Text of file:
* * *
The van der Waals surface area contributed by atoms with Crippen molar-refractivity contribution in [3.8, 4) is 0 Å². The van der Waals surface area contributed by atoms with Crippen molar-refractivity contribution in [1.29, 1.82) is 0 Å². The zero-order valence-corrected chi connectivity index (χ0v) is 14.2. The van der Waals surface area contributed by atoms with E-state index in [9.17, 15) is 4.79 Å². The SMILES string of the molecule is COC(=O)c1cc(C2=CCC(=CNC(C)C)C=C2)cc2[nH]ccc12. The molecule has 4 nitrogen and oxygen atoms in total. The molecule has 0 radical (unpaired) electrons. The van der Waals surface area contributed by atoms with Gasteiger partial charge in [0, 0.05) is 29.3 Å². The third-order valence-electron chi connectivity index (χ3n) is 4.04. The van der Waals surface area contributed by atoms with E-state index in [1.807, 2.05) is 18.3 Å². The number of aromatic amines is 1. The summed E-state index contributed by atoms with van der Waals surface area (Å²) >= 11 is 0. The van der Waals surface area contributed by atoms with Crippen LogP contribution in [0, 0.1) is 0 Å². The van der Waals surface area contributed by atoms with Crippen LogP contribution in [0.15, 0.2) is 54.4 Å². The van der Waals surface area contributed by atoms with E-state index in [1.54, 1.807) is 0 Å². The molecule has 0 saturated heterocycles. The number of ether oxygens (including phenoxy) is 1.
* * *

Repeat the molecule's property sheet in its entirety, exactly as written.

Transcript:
The van der Waals surface area contributed by atoms with Crippen molar-refractivity contribution in [3.8, 4) is 0 Å². The van der Waals surface area contributed by atoms with Crippen molar-refractivity contribution in [1.29, 1.82) is 0 Å². The zero-order valence-corrected chi connectivity index (χ0v) is 14.2. The van der Waals surface area contributed by atoms with E-state index in [9.17, 15) is 4.79 Å². The SMILES string of the molecule is COC(=O)c1cc(C2=CCC(=CNC(C)C)C=C2)cc2[nH]ccc12. The molecule has 4 nitrogen and oxygen atoms in total. The molecule has 0 radical (unpaired) electrons. The van der Waals surface area contributed by atoms with Gasteiger partial charge in [0, 0.05) is 29.3 Å². The third-order valence-electron chi connectivity index (χ3n) is 4.04. The van der Waals surface area contributed by atoms with E-state index in [1.807, 2.05) is 18.3 Å². The number of aromatic amines is 1. The summed E-state index contributed by atoms with van der Waals surface area (Å²) >= 11 is 0. The van der Waals surface area contributed by atoms with Crippen LogP contribution in [0, 0.1) is 0 Å². The van der Waals surface area contributed by atoms with Crippen LogP contribution in [0.15, 0.2) is 54.4 Å². The van der Waals surface area contributed by atoms with E-state index in [1.54, 1.807) is 0 Å². The molecule has 0 saturated heterocycles. The number of ether oxygens (including phenoxy) is 1.